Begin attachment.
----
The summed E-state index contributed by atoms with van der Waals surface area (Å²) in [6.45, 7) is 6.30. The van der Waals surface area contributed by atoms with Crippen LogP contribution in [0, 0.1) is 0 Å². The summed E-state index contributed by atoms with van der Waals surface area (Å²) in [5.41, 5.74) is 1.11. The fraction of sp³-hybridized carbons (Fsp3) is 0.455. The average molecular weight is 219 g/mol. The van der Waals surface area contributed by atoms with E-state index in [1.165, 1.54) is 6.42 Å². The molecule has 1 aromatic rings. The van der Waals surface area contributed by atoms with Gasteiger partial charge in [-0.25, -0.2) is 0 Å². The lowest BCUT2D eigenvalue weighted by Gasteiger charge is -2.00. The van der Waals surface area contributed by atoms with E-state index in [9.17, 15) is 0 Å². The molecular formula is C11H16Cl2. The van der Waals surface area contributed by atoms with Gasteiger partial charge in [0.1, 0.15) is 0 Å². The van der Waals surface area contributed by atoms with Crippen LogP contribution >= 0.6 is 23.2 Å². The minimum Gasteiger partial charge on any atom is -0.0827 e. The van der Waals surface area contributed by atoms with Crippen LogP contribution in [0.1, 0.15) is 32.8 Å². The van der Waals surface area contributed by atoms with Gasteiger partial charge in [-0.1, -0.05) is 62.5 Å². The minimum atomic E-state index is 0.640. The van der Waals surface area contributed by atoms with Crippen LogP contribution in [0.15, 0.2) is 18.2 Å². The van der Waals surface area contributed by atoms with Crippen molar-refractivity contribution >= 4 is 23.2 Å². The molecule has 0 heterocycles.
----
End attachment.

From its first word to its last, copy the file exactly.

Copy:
The summed E-state index contributed by atoms with van der Waals surface area (Å²) in [6.45, 7) is 6.30. The van der Waals surface area contributed by atoms with Crippen LogP contribution in [0, 0.1) is 0 Å². The summed E-state index contributed by atoms with van der Waals surface area (Å²) in [5.41, 5.74) is 1.11. The fraction of sp³-hybridized carbons (Fsp3) is 0.455. The average molecular weight is 219 g/mol. The van der Waals surface area contributed by atoms with E-state index in [1.165, 1.54) is 6.42 Å². The molecule has 1 aromatic rings. The van der Waals surface area contributed by atoms with Gasteiger partial charge in [-0.25, -0.2) is 0 Å². The lowest BCUT2D eigenvalue weighted by Gasteiger charge is -2.00. The van der Waals surface area contributed by atoms with E-state index in [9.17, 15) is 0 Å². The molecular formula is C11H16Cl2. The van der Waals surface area contributed by atoms with Gasteiger partial charge in [0.1, 0.15) is 0 Å². The van der Waals surface area contributed by atoms with Crippen LogP contribution >= 0.6 is 23.2 Å². The minimum Gasteiger partial charge on any atom is -0.0827 e. The van der Waals surface area contributed by atoms with Crippen LogP contribution in [0.1, 0.15) is 32.8 Å². The van der Waals surface area contributed by atoms with Gasteiger partial charge in [-0.1, -0.05) is 62.5 Å². The minimum atomic E-state index is 0.640. The van der Waals surface area contributed by atoms with Crippen LogP contribution in [0.15, 0.2) is 18.2 Å². The van der Waals surface area contributed by atoms with Crippen molar-refractivity contribution >= 4 is 23.2 Å². The molecule has 0 heterocycles.